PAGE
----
In my world, there’s a breed of person known as a “process liberal.” This is someone—at a foundation, say—who believes in process uber alles. There are lots of different kinds of liberalism, just as there are different kinds of conservatism, and process liberalism has always struck me as rooted in two developments in liberalism that started happening in the early-20th-century: first, the professionalization of the social sciences and what you might call the “idea class”; and second, the establishment in the law of civil liberties, a notion that didn’t really exist per se until around that time (the ACLU was founded in 1920). To this kind of liberalism, when problems and complications arise, there’s a process to look into them, and there are responsible, competent, well-intended people overseeing it. This is a very different liberalism, for example, from people whose beliefs were shaped in the first instance by economics (e.g., me).
Barack Obama is a process liberal. A law and social-science liberal (much more, it has always seemed, than an economics liberal). If he’d never gone into politics, he’d be a law professor, as he was; and, I’m guessing, after a certain number of years, chairman of the board of a major Chicago foundation. And if the CEO of the foundation in question did something wrong and needed to be relieved of his post, Obama would let the process play out, even if it took two years, which, in foundation-world, is about how long these things take.
So now we have this situation involving the Justice Department and the Associated Press, news of which broke last night. DoJ, after presumably subpoenaing phone companies, obtained logs of outgoing calls (numbers called only—there was no wiretapping) made by some AP reporters and editors involved in producing a story that appeared in May 2012 about how a plot by a Yemeni terrorist to bomb an airliner was foiled.
AP actually held the story for a few days at the time at the administration’s request, and then published only when it got the green light. But even so, the administration wanted to know who AP’s source was. And so the subpoena—extremely far-reaching as these things go, and possibly sought in violation of the guidelines governing such action.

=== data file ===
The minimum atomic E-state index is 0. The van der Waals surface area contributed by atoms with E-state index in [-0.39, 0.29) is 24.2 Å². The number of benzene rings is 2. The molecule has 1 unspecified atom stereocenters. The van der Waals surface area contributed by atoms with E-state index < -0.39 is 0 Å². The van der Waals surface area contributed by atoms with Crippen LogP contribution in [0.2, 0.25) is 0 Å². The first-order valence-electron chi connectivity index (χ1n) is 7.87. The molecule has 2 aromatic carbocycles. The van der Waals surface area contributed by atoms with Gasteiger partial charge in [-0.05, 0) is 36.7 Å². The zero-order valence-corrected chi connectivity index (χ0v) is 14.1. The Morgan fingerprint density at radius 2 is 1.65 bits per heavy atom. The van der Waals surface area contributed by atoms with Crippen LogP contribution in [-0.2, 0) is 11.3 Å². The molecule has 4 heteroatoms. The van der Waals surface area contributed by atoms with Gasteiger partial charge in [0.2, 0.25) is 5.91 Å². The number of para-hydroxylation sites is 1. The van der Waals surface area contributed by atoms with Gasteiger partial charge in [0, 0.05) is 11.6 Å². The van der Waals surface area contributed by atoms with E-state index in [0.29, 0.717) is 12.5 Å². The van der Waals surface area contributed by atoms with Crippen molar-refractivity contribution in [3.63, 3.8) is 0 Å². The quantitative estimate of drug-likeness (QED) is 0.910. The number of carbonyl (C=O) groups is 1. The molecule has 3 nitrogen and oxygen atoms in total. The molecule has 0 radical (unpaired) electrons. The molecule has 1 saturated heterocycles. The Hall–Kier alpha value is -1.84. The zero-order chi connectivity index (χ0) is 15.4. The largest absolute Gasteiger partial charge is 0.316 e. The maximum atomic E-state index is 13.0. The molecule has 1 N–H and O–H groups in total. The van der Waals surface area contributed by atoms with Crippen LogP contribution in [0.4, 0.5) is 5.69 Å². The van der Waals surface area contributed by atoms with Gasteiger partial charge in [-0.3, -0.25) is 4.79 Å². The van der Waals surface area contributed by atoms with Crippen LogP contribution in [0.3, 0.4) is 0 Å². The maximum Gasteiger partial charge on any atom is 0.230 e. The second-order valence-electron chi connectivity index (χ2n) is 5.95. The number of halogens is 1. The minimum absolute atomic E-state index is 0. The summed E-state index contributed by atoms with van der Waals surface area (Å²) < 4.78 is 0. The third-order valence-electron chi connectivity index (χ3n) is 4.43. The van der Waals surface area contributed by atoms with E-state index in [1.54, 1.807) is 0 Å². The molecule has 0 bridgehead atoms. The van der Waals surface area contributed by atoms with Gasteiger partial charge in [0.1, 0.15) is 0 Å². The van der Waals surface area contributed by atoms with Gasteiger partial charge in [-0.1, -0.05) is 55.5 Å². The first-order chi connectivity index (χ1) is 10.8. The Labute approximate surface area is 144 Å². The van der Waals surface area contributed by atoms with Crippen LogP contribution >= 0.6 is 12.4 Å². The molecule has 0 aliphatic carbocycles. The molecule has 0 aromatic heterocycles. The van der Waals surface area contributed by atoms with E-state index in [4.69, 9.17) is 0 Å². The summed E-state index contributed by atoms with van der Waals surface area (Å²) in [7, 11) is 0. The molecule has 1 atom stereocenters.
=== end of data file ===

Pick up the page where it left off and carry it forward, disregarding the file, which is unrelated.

Well, this is a big deal. This one isn’t ginned up by Republicans. Oh, they’re bound to start in on it today. They’re total hypocrites as usual. First, they’ve wanted Obama to be tougher on leakers, not more lax. And second, if this had been George W. Bush’s Justice Department, by and large I’d imagine most conservative would be saying, “Good! To hell with those sissies at AP. This is national security.”
But their hypocrisy isn’t the main story here. On this one, the administration’s is. For a journalist, I’m not a very good First Amendment absolutist. As the guy who wrote just a week ago that there are no absolute rights (I was writing about the Second Amendment), I realize it would be dodgy of me to carve out an exemption for the First just because I’m a journalist and such an exemption might benefit me. So I recognize that there are times when journalists might have to reveal sources—when a person’s life is at stake, say, and others. And remember, the Supreme Court has never recognized a journalist’s right to protect source confidentiality. But even with all that, it’s pretty clear that Obama has been waging a secret war and then pursuing journalists trying to dig into it with more zeal than even the Bush administration did. And it’s an extra irony that Mr. Process Liberal is presiding over all this.
So what’s he going to do now? I think we can predict. He’s going to stand by Eric Holder for now and let some interminable process play out. Just like he’s going to let some lengthy process play out at the IRS.
And while these processes play out, it’s going to be drip, drip, drip. Republicans will say anything they need to say to gain political advantage. And now, this is the kind of matter that’s going to get Democrats worked up too. I wrote yesterday that he needs to crack some heads at the IRS and crack them fast. And now, he ought to ask for Holder’s resignation. This week. Enough already. Holder's rights here aren't more important than Obama sending a strong signal that he is in charge and can make hard decisions. Holder will go off and make millions of dollars anyway, and there are lots of other people out there who can be attorney general.
Like the IRS situation, it seems likely the White House knew nothing about this. It might be in this case that Justice communicated with the White House counsel. But the president isn’t supposed to know, and I assume he didn’t.
But even so, he has to show the country that he won’t accept this. Administrations almost always hunker down in these situations and hope they pass. But with the opposition he faces, nothing is going to pass. And if Obama permits these things to linger, they’ll poison the situation on Capitol Hill, which hardly needs any more poisoning, and the substantive bills he wants to pass will be at risk because the GOP base will be that much more intolerant of any Republicans voting for anything Obama favors.
This isn’t a time for letting processes play out. This is a time to take action.